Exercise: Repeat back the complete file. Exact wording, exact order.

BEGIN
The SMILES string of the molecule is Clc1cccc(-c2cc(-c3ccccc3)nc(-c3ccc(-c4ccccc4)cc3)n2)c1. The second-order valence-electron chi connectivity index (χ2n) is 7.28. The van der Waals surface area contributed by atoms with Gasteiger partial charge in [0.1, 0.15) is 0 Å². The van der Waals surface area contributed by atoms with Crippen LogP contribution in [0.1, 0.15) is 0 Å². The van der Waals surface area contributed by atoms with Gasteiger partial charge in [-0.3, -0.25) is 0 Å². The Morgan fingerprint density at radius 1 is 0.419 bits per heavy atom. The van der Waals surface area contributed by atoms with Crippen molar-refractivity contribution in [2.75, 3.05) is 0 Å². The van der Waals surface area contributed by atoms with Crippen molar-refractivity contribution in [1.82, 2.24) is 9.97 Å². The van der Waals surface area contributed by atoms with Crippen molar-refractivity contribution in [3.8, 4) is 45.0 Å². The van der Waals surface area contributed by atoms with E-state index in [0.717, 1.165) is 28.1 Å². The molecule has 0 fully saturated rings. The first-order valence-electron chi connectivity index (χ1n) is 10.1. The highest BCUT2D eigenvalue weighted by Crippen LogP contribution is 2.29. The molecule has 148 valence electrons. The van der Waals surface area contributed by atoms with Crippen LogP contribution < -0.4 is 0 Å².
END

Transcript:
The SMILES string of the molecule is Clc1cccc(-c2cc(-c3ccccc3)nc(-c3ccc(-c4ccccc4)cc3)n2)c1. The second-order valence-electron chi connectivity index (χ2n) is 7.28. The van der Waals surface area contributed by atoms with Gasteiger partial charge in [0.1, 0.15) is 0 Å². The van der Waals surface area contributed by atoms with Crippen LogP contribution in [0.1, 0.15) is 0 Å². The van der Waals surface area contributed by atoms with Gasteiger partial charge in [-0.3, -0.25) is 0 Å². The Morgan fingerprint density at radius 1 is 0.419 bits per heavy atom. The van der Waals surface area contributed by atoms with Crippen molar-refractivity contribution in [2.75, 3.05) is 0 Å². The van der Waals surface area contributed by atoms with Crippen molar-refractivity contribution in [1.82, 2.24) is 9.97 Å². The van der Waals surface area contributed by atoms with Crippen molar-refractivity contribution in [3.8, 4) is 45.0 Å². The van der Waals surface area contributed by atoms with E-state index in [0.717, 1.165) is 28.1 Å². The molecule has 0 fully saturated rings. The first-order valence-electron chi connectivity index (χ1n) is 10.1. The highest BCUT2D eigenvalue weighted by Crippen LogP contribution is 2.29. The molecule has 148 valence electrons. The van der Waals surface area contributed by atoms with Crippen LogP contribution < -0.4 is 0 Å².